'Oh!' she cried. 'These are copies!'

'Oh!' she cried. 'These are copies!'

'Copies? No. They are Alec's own original pictures. What makes you think they are copies?'

What made her think that they were copies was the very remarkable fact that both pictures represented scenes among the Scilly Isles: that in each of them was represented-herself-as a girl of fifteen or sixteen: that the sketches for both these pictures had been made in her own presence by the artist: that he was none other than Roland Lee: and that the picture she had seen in his studio was done by the same hand and in the same style as the two pictures before her. Of that she had no doubt. She had so trained her eye and hand that there could be no doubt at all of that fact.

She stared, bewildered. Philippa, who was beside her looking at the pictures, went on talking without observing the sheer amazement in Armorel's eyes.

'That was his first picture,' she continued; 'and this was the second. I remember very well the little speech he made while we were all crowding round the picture. "I am going," he said, "to make a new departure. You all thought I was just following the beaten road at the Bar. Well, I am trying a new and a shorter way to success. You see my first effort." It was difficult to believe our eyes. Alec a painter? One might as well have expected to find Alec a poet: and in a few months he was a poet: and then a story-teller. And his poetry is as good as it is made in these days; and his short stories are as good as any of those by the French writers.'

'What is the subject of this picture?' Armorel asked with an effort.

'The place is somewhere on the Cornish coast, I believe. He always paints the same kind of picture-always a rocky coast-a tossing sea-perhaps a boat-spray flying over the rocks-and always a girl, the same girl. There she is in both pictures-a handsome black-haired girl, quite young-it might be almost a portrait of yourself when you were younger, Armorel.'

'Almost,' said Armorel.

'This girl is now as well known to Alec's friends as Wouvermann's white horse. But no one knows the model.'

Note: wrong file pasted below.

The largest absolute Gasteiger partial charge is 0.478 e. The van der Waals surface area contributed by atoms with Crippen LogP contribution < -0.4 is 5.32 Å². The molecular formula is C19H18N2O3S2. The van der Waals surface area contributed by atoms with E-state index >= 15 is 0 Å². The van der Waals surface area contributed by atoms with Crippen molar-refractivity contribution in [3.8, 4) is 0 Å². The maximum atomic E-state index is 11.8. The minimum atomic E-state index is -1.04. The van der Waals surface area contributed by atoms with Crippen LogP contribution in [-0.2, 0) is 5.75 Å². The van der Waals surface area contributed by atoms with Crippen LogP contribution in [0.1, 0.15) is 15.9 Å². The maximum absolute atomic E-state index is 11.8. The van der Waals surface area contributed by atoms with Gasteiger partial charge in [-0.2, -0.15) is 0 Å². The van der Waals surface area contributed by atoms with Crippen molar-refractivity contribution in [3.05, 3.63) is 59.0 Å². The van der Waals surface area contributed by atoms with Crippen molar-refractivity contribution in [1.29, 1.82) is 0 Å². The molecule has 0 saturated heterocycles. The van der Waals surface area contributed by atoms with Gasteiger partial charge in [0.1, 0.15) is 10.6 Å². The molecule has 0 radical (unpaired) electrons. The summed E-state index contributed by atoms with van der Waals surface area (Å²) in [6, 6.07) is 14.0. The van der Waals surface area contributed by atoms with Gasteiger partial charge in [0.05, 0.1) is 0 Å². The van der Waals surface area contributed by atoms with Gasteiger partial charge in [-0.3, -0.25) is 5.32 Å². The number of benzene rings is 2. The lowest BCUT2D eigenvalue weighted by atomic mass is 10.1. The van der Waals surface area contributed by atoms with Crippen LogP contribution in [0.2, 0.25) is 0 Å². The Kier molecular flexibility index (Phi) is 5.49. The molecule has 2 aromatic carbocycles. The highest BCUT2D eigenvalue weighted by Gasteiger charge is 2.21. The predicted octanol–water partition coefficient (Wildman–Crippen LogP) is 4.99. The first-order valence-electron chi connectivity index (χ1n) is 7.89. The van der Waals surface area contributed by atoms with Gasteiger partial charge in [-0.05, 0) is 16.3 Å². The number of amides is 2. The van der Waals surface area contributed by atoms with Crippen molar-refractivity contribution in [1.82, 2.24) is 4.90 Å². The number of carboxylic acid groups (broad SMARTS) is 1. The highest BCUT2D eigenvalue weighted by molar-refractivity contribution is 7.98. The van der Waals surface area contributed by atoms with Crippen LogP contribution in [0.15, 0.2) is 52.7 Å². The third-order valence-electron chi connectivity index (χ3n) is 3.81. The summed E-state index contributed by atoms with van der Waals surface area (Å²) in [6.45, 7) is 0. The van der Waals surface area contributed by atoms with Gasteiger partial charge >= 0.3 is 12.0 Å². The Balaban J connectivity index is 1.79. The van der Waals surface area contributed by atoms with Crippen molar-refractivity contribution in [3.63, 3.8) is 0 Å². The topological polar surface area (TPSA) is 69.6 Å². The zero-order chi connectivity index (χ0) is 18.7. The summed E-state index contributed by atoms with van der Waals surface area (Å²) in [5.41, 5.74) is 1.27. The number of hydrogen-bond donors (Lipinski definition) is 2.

Armorel's memory went back to the day when Roland made that sketch. She stood-so-just as the painter had drawn her, on a round boulder, the water boiling and surging at her feet and the white foam running up. Behind her the granite rock, grey and black. How could she ever forget that sketch?

'Alec is wonderful in his seas,' Philippa went on. 'Look at the bright colour and the clear transparency of the water. You can feel it rolling at your feet. Upon my word, Armorel, the girl is really like you.'

'A little, perhaps. Yes; they are good pictures, Philippa. The man who painted them is a painter indeed.'

She sat down again, still bewildered.

Presently she heard Philippa's voice. 'What is it?' she asked. 'You have become deaf and dumb. Are you ill?'

'No-I am not ill. The sight of those pictures set me thinking. I will go now, Philippa. If he speaks to me I will reply so that there can be no mistake. But if he persists in following me about, I will ask you to interfere.'

'If necessary,' Philippa promised her. 'I will interfere for you. But there is something in all this which I do not understand. Come again soon, dear, and tell me everything.'

When they began this talk, one girl was a little troubled, but not much. The other was free from any trouble. When they parted, both girls were troubled.

One felt, vaguely, that danger was in the air. Zoe meant something by constantly talking about her cousin Alec. What understanding was there between him and that woman-that detestable woman?

The other walked home in a doubt and perplexity that drove everything else out of her head. What did those pictures mean? Had Roland given away his sketches? Was there another painter who had the very touch of Roland as well as his sketches? No, no; it was impossible.

Suddenly she remembered something on the fragment of paper that Effie picked up. The corner of the torn cheque-even the signature of Alec Feilding. What did that mean? Why had Roland torn up a cheque signed by Mr. Feilding? Why had he called that act the turning of the footstep?